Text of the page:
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At this year’s VMworld 2012, held in San Francisco at the Moscone Center, the “software-defined data center” was a major topic. The idea is appealing: make the entire IT infrastructure completely fluid so that all resources – compute, network, and storage – can be quickly and easily allocated or reclaimed to meet dynamic business requirements (including predictable performance), thereby extending the flexibility and cost savings benefits virtualization provides across the entire IT infrastructure.
If you take what the server hypervisor did for compute resources as the analogy - allowing a single control point to manage the dynamic allocation of CPU and memory resources that are consistently used very efficiently – this part of the puzzle has been "software-defined" and solved. A solution to this problem for the network side is well on its way to being solved - note VMware’s recent acquisition of Nicira, and Oracle’s smaller purchase of Xsigo, as steps towards allowing more of the IT infrastructure to be managed as purely virtual resources directly from the hypervisor.
It’s clear that this same transformation needs to happen with storage. In essence, software-defined storage is the missing link, the last hardware bridge to cross on the path to the software-defined data center.
So just what is “software-defined storage”? Well, if you stick with the earlier analogy we drew with the server hypervisor and what it did for compute resources, storage virtualization is clearly part of it but is not sufficient by itself. Server hypervisor technology not only made compute resources fluid and much easier to manage, it also significantly increased the utilization of those resources to cut the costs of the compute hardware infrastructure. For servers, it was the server consolidation that virtualization enabled that provided this huge boost in utilization, effectively allowing customers to support the same application workloads with much smaller and less costly compute infrastructure.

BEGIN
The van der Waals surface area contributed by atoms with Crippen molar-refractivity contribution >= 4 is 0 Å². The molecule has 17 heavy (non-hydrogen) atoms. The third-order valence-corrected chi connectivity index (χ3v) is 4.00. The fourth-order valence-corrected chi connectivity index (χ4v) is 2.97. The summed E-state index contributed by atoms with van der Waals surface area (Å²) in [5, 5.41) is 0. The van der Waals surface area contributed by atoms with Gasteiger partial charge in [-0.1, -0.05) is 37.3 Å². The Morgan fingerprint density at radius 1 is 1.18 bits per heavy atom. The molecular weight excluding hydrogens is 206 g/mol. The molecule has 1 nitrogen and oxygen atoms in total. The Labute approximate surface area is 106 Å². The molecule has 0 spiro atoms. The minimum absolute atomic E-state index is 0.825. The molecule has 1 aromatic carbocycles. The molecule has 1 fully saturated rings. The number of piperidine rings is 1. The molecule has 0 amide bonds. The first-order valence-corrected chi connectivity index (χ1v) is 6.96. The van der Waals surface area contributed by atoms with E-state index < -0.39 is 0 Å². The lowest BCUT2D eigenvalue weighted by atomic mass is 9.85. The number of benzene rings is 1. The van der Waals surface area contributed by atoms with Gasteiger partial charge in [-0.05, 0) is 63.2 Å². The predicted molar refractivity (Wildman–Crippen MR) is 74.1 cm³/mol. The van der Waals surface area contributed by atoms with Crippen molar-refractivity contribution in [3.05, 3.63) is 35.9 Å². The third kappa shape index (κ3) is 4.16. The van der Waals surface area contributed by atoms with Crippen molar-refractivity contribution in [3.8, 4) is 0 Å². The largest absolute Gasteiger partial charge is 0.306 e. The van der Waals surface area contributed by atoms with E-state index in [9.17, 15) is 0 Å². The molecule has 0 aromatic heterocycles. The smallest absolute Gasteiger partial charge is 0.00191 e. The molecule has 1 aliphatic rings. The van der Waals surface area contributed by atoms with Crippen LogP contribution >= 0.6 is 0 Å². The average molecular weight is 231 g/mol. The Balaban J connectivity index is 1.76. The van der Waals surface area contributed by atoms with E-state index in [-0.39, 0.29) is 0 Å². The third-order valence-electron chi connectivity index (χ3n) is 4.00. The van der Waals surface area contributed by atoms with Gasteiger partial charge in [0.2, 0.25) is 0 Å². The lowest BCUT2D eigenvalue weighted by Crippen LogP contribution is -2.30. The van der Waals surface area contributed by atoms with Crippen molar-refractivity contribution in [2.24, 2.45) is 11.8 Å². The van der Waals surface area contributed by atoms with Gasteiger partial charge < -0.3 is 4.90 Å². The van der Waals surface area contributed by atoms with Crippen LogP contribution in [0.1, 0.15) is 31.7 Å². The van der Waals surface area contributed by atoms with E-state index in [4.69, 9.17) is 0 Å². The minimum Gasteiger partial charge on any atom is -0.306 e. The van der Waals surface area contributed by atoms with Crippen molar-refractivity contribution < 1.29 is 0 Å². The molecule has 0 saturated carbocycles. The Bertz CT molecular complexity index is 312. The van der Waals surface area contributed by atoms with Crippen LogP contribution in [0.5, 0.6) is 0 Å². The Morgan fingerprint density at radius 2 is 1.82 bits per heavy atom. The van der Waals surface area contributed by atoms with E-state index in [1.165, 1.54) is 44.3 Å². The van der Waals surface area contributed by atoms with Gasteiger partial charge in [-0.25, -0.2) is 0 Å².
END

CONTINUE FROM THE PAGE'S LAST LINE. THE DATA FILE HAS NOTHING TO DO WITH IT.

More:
Storage resources clearly DO have to be virtualized, but the “improved utilization of existing resources” question manifests itself a little differently. If you’ve played with virtual environments, you already know that storage performance suffers in most type 1 hypervisor deployments relative to what you’d expect it to be based on your experience with storage on physical servers. This “VM I/O blender” issue is discussed at length in other blogs on this site (and also by other vendors who have noted it) so I won’t go into it here, but the 30% - 50% storage performance slowdown that virtual administrators experience in these environments touches not only runtime performance, but your ability to use storage capacity optimization technologies like thin provisioning, valuable operational features like snapshots and clones, and quickly provision the storage you need.
You have 15K RPM disks in your environment that should be capable of handling 180 IOPS (on average) but may actually only be delivering (from your guest VMs’ points of view) 30-45 IOPS. This is due in part to the randomness and write-intensivity of most virtual workloads (the VM I/O blender effect) as well as thin provisioning and snapshot/clone implementations. If you could write sequentially to that same 15K RPM device, you’d find that it could deliver more like 2000 IOPS… and that’s on a per spindle basis. How do you unlock that unused potential?